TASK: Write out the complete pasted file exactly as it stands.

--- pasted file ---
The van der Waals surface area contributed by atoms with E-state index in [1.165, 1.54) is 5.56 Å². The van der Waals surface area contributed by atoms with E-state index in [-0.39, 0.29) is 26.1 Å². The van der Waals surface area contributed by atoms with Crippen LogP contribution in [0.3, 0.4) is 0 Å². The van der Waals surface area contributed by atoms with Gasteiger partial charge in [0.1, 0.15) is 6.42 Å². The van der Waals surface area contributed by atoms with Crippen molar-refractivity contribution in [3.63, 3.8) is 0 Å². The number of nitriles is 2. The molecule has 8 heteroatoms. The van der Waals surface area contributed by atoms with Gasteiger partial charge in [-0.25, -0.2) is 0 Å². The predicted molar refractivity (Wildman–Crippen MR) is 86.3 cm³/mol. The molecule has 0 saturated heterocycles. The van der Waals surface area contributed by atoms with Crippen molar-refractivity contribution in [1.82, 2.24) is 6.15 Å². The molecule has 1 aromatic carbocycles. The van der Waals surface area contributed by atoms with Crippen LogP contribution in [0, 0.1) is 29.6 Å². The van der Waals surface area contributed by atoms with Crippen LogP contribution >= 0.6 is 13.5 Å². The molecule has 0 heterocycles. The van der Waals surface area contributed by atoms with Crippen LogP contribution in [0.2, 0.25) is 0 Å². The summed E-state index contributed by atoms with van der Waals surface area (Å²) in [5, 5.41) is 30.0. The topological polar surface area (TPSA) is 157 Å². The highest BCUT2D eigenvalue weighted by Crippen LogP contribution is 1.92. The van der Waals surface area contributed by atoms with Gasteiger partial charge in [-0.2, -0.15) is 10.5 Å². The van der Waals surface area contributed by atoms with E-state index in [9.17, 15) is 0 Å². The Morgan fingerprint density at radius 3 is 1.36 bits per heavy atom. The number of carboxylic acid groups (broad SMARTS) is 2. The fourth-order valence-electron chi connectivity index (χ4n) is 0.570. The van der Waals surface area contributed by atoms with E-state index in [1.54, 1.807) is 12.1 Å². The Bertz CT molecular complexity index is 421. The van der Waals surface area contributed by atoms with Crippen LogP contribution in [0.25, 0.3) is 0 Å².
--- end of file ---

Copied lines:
The van der Waals surface area contributed by atoms with E-state index in [1.165, 1.54) is 5.56 Å². The van der Waals surface area contributed by atoms with E-state index in [-0.39, 0.29) is 26.1 Å². The van der Waals surface area contributed by atoms with Crippen LogP contribution in [0.3, 0.4) is 0 Å². The van der Waals surface area contributed by atoms with Gasteiger partial charge in [0.1, 0.15) is 6.42 Å². The van der Waals surface area contributed by atoms with Crippen molar-refractivity contribution in [3.63, 3.8) is 0 Å². The number of nitriles is 2. The molecule has 8 heteroatoms. The van der Waals surface area contributed by atoms with Gasteiger partial charge in [-0.25, -0.2) is 0 Å². The predicted molar refractivity (Wildman–Crippen MR) is 86.3 cm³/mol. The molecule has 0 saturated heterocycles. The van der Waals surface area contributed by atoms with Crippen molar-refractivity contribution in [1.82, 2.24) is 6.15 Å². The molecule has 1 aromatic carbocycles. The van der Waals surface area contributed by atoms with Crippen LogP contribution in [0, 0.1) is 29.6 Å². The van der Waals surface area contributed by atoms with Crippen LogP contribution >= 0.6 is 13.5 Å². The molecule has 0 heterocycles. The van der Waals surface area contributed by atoms with Crippen LogP contribution in [0.2, 0.25) is 0 Å². The summed E-state index contributed by atoms with van der Waals surface area (Å²) in [5, 5.41) is 30.0. The topological polar surface area (TPSA) is 157 Å². The highest BCUT2D eigenvalue weighted by Crippen LogP contribution is 1.92. The van der Waals surface area contributed by atoms with Gasteiger partial charge in [-0.2, -0.15) is 10.5 Å². The van der Waals surface area contributed by atoms with E-state index in [9.17, 15) is 0 Å². The Morgan fingerprint density at radius 3 is 1.36 bits per heavy atom. The number of carboxylic acid groups (broad SMARTS) is 2. The fourth-order valence-electron chi connectivity index (χ4n) is 0.570. The van der Waals surface area contributed by atoms with E-state index in [1.54, 1.807) is 12.1 Å². The Bertz CT molecular complexity index is 421. The van der Waals surface area contributed by atoms with Crippen LogP contribution in [0.25, 0.3) is 0 Å².